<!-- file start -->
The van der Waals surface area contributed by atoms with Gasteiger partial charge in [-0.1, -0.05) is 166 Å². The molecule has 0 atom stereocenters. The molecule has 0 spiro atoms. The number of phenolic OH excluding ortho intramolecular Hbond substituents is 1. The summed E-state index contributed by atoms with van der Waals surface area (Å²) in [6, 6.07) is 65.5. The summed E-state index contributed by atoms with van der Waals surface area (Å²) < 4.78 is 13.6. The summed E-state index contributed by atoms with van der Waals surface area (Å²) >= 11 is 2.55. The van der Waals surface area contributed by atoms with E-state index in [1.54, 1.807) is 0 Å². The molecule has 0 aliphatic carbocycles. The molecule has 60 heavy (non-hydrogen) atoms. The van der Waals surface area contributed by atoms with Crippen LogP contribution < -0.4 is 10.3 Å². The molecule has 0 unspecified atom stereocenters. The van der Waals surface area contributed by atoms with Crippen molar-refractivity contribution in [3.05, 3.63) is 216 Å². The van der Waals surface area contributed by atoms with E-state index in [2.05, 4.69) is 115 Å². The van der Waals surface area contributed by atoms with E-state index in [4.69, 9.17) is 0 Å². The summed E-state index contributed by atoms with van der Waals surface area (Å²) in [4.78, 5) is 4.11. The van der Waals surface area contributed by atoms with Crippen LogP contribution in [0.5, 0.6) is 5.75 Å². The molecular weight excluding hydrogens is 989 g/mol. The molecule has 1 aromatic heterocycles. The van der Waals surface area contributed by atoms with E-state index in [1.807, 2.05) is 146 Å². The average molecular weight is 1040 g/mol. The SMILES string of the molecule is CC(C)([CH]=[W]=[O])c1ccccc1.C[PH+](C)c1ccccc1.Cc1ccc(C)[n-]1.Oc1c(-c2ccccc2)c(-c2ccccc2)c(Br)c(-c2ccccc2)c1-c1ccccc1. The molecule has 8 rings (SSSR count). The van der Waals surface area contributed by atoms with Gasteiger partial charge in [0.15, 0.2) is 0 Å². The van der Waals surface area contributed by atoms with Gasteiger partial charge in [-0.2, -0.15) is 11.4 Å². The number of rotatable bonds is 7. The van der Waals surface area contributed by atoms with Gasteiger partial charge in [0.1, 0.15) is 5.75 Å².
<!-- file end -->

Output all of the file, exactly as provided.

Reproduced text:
The van der Waals surface area contributed by atoms with Gasteiger partial charge in [-0.1, -0.05) is 166 Å². The molecule has 0 atom stereocenters. The molecule has 0 spiro atoms. The number of phenolic OH excluding ortho intramolecular Hbond substituents is 1. The summed E-state index contributed by atoms with van der Waals surface area (Å²) in [6, 6.07) is 65.5. The summed E-state index contributed by atoms with van der Waals surface area (Å²) < 4.78 is 13.6. The summed E-state index contributed by atoms with van der Waals surface area (Å²) >= 11 is 2.55. The van der Waals surface area contributed by atoms with E-state index in [1.54, 1.807) is 0 Å². The molecule has 0 aliphatic carbocycles. The molecule has 60 heavy (non-hydrogen) atoms. The van der Waals surface area contributed by atoms with Crippen LogP contribution < -0.4 is 10.3 Å². The molecule has 0 unspecified atom stereocenters. The van der Waals surface area contributed by atoms with Crippen molar-refractivity contribution in [3.05, 3.63) is 216 Å². The van der Waals surface area contributed by atoms with E-state index in [2.05, 4.69) is 115 Å². The van der Waals surface area contributed by atoms with E-state index in [4.69, 9.17) is 0 Å². The summed E-state index contributed by atoms with van der Waals surface area (Å²) in [4.78, 5) is 4.11. The van der Waals surface area contributed by atoms with Crippen LogP contribution in [0.5, 0.6) is 5.75 Å². The molecular weight excluding hydrogens is 989 g/mol. The molecule has 1 aromatic heterocycles. The van der Waals surface area contributed by atoms with E-state index in [1.807, 2.05) is 146 Å². The average molecular weight is 1040 g/mol. The SMILES string of the molecule is CC(C)([CH]=[W]=[O])c1ccccc1.C[PH+](C)c1ccccc1.Cc1ccc(C)[n-]1.Oc1c(-c2ccccc2)c(-c2ccccc2)c(Br)c(-c2ccccc2)c1-c1ccccc1. The molecule has 8 rings (SSSR count). The van der Waals surface area contributed by atoms with Gasteiger partial charge in [0.15, 0.2) is 0 Å². The van der Waals surface area contributed by atoms with Gasteiger partial charge in [-0.2, -0.15) is 11.4 Å². The number of rotatable bonds is 7. The van der Waals surface area contributed by atoms with Gasteiger partial charge in [0.1, 0.15) is 5.75 Å².